Preprints
https://doi.org/10.5194/egusphere-2023-2605
https://doi.org/10.5194/egusphere-2023-2605
21 Dec 2023
 | 21 Dec 2023
Status: this preprint is open for discussion.

Toward Long-Term Monitoring of Regional Permafrost Thaw with Satellite InSAR

Taha Sadeghi Chorsi, Franz J. Meyer, and Timothy H. Dixon

Abstract. We estimate active layer thickness (ALT) for part of northern Alaska’s permafrost zone for summer 2017 to 2022 using satellite data from Sentinel-1 and ICESat-2. Interferograms were inverted using a Short Baseline Subset (SBAS) approach to estimate the amplitude of seasonal subsidence. ALT was estimated from the measured subsidence. ICESat-2 products were used to validate the InSAR displacement time-series. Most subsidence occurs between June and August in our study area. The maximum amplitude of seasonal subsidence was 2–6 cm, with ALT exceeding 1.5 m. Estimated ALT is in good agreement with in-situ and other remotely sensed data, but is sensitive to assumed thaw season onset, indicating the need for reliable surface temperature data. Our results suggest the feasibility of long-term permafrost monitoring with satellite InSAR.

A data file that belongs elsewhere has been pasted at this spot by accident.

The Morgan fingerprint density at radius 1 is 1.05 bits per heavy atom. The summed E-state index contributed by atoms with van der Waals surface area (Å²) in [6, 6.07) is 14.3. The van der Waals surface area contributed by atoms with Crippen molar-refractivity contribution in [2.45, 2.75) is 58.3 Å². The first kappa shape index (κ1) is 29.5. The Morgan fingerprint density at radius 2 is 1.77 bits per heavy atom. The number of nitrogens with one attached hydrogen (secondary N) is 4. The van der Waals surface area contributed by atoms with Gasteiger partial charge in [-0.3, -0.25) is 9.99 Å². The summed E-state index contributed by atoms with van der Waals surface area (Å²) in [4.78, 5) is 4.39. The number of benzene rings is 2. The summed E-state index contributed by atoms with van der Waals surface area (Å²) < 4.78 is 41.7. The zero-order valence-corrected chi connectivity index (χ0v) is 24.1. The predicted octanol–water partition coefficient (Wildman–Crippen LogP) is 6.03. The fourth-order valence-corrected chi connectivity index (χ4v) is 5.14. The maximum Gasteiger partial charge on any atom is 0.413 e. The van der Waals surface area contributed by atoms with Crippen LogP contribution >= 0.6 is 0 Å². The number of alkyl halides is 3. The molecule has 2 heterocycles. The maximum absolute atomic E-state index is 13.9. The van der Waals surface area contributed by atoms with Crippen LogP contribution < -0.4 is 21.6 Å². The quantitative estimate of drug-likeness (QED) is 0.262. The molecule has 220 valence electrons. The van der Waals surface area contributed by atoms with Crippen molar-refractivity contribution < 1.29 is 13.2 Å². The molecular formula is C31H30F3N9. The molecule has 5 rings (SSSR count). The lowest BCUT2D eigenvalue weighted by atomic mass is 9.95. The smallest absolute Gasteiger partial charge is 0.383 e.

Taha Sadeghi Chorsi, Franz J. Meyer, and Timothy H. Dixon

Status: open (until 23 Mar 2024)

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Taha Sadeghi Chorsi, Franz J. Meyer, and Timothy H. Dixon
Taha Sadeghi Chorsi, Franz J. Meyer, and Timothy H. Dixon

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Short summary
Active layer, the soil or sediment layer above permafrost, thaws and freezes seasonally. The annual freeze-thaw cycle of the active layer causes significant surface height change. We estimate subsidence rate and active layer thickness (ALT) for part of northern Alaska’s permafrost zone for summer 2017 to 2022 using satellite radar interferometry and LiDAR. ALT estimates range from ~20 cm to larger than 150 cm. Subsidence rate varies ranging from ~3–20 cm/year during the thaw season.